Living Modern: Out of the Box

Merge Architects designs a Lexington home that brings the outside in.

Photograph by John Horner

Imagine being able to enjoy the great outdoors without ever stepping foot outside. Thanks to Fort Point–based Merge Architects, that’s a reality at this Lexington home, owned by an MIT engineering professor and his young family. Though the initial charge was to renovate and expand the family’s small Cape to provide views of the extensive garden and grounds from anywhere in the house, Merge principal Elizabeth Whittaker had other ideas. Her biggest challenge? “Convincing [the clients] that tearing down the existing house would actually be more efficient,” she says. From there, she designed a new two-story, 1,975-square-foot “box” that blurs the lines between indoor and outdoor space. Here’s how she did it.


Taking down the existing home to its foundation, Whittaker organized the new structure around a 5-by-6-foot central courtyard garden and five recessed gardens—each paired with a different room—scattered throughout. “We designed the house to bring the landscape literally within the interior space,” she says.


Floor-to-ceiling, thermally insulated windows were the general rule. “The glass has an ephemeral effect, at times transparent and other times reflective, depending on the time of day,” Whittaker says. Slots carved into the house’s exterior, meanwhile, provide every inside space a view of the outdoors.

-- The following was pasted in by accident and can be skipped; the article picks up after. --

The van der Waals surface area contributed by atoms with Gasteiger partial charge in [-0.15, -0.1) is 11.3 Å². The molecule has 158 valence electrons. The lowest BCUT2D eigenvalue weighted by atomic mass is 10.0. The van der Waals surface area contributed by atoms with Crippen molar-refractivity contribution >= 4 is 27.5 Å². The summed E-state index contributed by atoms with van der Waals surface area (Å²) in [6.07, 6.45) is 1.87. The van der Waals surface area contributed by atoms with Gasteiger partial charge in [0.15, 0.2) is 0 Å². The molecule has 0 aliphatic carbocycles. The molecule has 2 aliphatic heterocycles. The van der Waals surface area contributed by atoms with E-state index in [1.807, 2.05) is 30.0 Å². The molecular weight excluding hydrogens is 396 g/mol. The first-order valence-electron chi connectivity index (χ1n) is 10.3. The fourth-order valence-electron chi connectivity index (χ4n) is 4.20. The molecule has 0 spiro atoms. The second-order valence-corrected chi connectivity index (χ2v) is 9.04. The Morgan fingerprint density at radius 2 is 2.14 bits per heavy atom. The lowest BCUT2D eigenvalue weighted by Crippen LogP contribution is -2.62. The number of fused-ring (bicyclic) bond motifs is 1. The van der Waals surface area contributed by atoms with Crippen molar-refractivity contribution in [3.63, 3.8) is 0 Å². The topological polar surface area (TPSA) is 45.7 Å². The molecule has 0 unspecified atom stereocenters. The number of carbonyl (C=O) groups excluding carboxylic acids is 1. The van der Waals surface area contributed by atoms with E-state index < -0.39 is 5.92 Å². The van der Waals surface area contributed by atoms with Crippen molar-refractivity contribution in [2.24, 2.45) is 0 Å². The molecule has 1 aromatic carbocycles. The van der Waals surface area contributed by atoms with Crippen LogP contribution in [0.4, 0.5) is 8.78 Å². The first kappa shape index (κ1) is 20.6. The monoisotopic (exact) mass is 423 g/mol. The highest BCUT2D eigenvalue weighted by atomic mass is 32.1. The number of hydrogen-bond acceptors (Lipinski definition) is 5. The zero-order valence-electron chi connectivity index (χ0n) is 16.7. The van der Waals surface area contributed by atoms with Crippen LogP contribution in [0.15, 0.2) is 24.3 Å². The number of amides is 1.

Whittaker used simple, durable materials in order to allow the house to develop a patina over time. The exterior is made of Cor-Ten steel, which will darken and then rust, further blending in with the trees. Inside, white oak flooring and accents of steel mimic the exterior steel rainscreen.


Whittaker and her team worked with the requirements of numerous exotic species, including more than 65 varieties of Japanese maples and a Himalayan birch. They also created entryways on each façade, making it easier to access the grounds. “There really isn’t a ‘front’ or ‘back’ of the house,” she says.


All-white interiors capture natural light and “let it modulate throughout the day and seasons,” Whittaker says. She also designed the oak stairway to run perpendicular to the central courtyard, ensuring that the two would “be in constant dialogue,” she adds. “One will always appear in relation to the other.”

Architect Merge Architects
General Contractor Evergreen Group Company
Steel Fabricator Ramos Iron Work
Windows Schüco

Photograph by John Horner

Photograph by John Horner

Photograph by John Horner

Photograph by John Horner

Photograph by John Horner